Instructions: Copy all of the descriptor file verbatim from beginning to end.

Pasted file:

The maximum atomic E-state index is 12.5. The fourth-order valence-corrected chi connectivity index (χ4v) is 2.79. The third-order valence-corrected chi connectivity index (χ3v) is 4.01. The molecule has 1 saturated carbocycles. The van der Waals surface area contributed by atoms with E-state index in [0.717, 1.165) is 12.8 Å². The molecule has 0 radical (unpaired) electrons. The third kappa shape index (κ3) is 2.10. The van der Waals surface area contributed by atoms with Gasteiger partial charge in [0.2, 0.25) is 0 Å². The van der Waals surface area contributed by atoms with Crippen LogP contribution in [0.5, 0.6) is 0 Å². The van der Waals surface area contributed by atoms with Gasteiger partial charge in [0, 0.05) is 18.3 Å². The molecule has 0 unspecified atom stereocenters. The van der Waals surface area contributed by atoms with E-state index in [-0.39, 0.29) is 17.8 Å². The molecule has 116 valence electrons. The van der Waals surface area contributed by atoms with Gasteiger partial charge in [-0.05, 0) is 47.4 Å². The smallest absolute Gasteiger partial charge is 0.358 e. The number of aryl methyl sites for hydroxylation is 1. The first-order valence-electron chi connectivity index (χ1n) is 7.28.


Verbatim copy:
The maximum atomic E-state index is 12.5. The fourth-order valence-corrected chi connectivity index (χ4v) is 2.79. The third-order valence-corrected chi connectivity index (χ3v) is 4.01. The molecule has 1 saturated carbocycles. The van der Waals surface area contributed by atoms with E-state index in [0.717, 1.165) is 12.8 Å². The molecule has 0 radical (unpaired) electrons. The third kappa shape index (κ3) is 2.10. The van der Waals surface area contributed by atoms with Gasteiger partial charge in [0.2, 0.25) is 0 Å². The van der Waals surface area contributed by atoms with Crippen LogP contribution in [0.5, 0.6) is 0 Å². The van der Waals surface area contributed by atoms with Gasteiger partial charge in [0, 0.05) is 18.3 Å². The molecule has 0 unspecified atom stereocenters. The van der Waals surface area contributed by atoms with E-state index in [-0.39, 0.29) is 17.8 Å². The molecule has 116 valence electrons. The van der Waals surface area contributed by atoms with Gasteiger partial charge in [-0.05, 0) is 47.4 Å². The smallest absolute Gasteiger partial charge is 0.358 e. The number of aryl methyl sites for hydroxylation is 1. The first-order valence-electron chi connectivity index (χ1n) is 7.28.